TSR: Timetables, violence, and abductions
WOLF BLITZER: As lawmakers here in Washington debate whether it's time for a timetable in Iraq, the death toll rises among U.S. troops and Iraqis alike.
Joining us now in Baghdad, our correspondent, Michael Ware. Michael, we heard from General Abizaid before the Armed Services Committee suggesting the U.S. military can still stabilize the situation in Iraq and does not -- repeat -- does not need more U.S. troops on the ground right now.
How does that stack up to what you're seeing on the ground?
MICHAEL WARE, CNN CORRESPONDENT: Well, it sounds very much, Wolf, like a political answer. I mean it seems that General Abizaid, despite all the information that he has at his fingertips and his personal experience, is talking about a completely other dimension.
I mean, the violence here in Iraq, for ordinary Iraqis, is palpable. And for U.S. troops, six U.S. servicemen died on Tuesday alone. So far this month, 41 Americans have been killed here in Iraq.
It really doesn't feel like stabilization. And if General Abizaid can see a way to put this genie of sectarian violence, insurgent attacks and foreign interference, particularly by Iran, back in the bottle, then he clearly knows something that the commanders and diplomats here on the ground are not sharing.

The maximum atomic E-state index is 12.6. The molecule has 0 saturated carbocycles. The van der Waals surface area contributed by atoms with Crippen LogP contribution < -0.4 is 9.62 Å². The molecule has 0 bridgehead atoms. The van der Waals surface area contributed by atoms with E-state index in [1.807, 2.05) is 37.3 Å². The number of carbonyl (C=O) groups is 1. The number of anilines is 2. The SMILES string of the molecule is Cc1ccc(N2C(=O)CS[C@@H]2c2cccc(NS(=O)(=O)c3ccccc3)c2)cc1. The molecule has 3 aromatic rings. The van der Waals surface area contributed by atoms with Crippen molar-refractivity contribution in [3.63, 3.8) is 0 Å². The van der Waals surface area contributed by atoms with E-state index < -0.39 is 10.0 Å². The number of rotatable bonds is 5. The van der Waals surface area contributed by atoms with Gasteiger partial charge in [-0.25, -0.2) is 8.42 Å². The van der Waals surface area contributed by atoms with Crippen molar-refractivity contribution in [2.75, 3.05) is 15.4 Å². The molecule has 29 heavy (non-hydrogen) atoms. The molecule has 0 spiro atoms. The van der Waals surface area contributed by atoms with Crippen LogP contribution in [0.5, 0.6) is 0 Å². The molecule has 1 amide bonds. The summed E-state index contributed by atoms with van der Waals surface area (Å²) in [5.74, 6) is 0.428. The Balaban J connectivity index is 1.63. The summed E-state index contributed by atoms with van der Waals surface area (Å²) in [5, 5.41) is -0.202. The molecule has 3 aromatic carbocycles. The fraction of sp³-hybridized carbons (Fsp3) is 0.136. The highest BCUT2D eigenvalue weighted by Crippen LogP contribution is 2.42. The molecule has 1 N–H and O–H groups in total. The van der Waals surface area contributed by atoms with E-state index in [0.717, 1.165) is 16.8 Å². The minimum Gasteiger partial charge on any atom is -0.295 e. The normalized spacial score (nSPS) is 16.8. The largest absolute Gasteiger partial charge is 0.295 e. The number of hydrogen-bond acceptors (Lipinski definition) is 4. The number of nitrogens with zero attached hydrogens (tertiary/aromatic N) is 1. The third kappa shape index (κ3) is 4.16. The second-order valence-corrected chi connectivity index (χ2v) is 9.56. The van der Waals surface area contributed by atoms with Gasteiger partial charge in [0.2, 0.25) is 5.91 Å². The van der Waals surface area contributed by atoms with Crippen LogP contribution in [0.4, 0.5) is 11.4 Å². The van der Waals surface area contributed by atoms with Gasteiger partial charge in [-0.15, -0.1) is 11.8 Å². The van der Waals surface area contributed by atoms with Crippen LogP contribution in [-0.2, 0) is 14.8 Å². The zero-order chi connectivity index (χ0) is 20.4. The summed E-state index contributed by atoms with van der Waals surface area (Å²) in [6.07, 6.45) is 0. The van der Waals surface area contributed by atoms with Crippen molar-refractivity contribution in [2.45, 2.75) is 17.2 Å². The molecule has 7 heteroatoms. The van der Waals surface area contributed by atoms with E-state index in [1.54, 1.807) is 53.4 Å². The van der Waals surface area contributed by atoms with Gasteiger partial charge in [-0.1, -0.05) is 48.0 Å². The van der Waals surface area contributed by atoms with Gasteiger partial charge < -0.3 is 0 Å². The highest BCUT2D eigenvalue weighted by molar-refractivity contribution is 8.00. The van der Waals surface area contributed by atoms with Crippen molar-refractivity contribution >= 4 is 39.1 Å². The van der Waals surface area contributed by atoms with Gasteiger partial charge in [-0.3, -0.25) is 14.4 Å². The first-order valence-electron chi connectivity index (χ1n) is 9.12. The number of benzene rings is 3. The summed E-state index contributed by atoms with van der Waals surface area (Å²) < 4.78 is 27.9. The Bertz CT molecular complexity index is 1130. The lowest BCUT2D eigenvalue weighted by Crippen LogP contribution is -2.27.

BLITZER: Michael, 24 hours ago we were talking about that brazen kidnapping of scores of Iraqis at that Ministry of Education complex in Baghdad.
What's the latest information? How many of those kidnapped remain captive?
WARE: Well, the figures still continue to vary radically, depending on whom you're talking to. But most recently we heard from the Minister of Higher Education. And he said that from among his staff -- now, that does not include any civilians or visitors who happened to be hauled within the grab -- that among his staff, around 40 still remain unaccounted for. And it turns out that that the assurances overnight from the Ministry of Interior that almost all the victims, all the kidnapped hostages had been released, are not entirely true.
So it just further deepens the mystery and further adds to the suspicion that points to, if not the Ministry of Interior itself, then certainly associated rogue or militant elements within the government security forces or the closely affiliated militias.
BLITZER: And those being the Shia militia, the Mahdi Militia of Muqtada al-Sadr, I assume, target suspect number one.
Michael, thanks very much for joining us.
WARE: Wolf, it's my pleasure.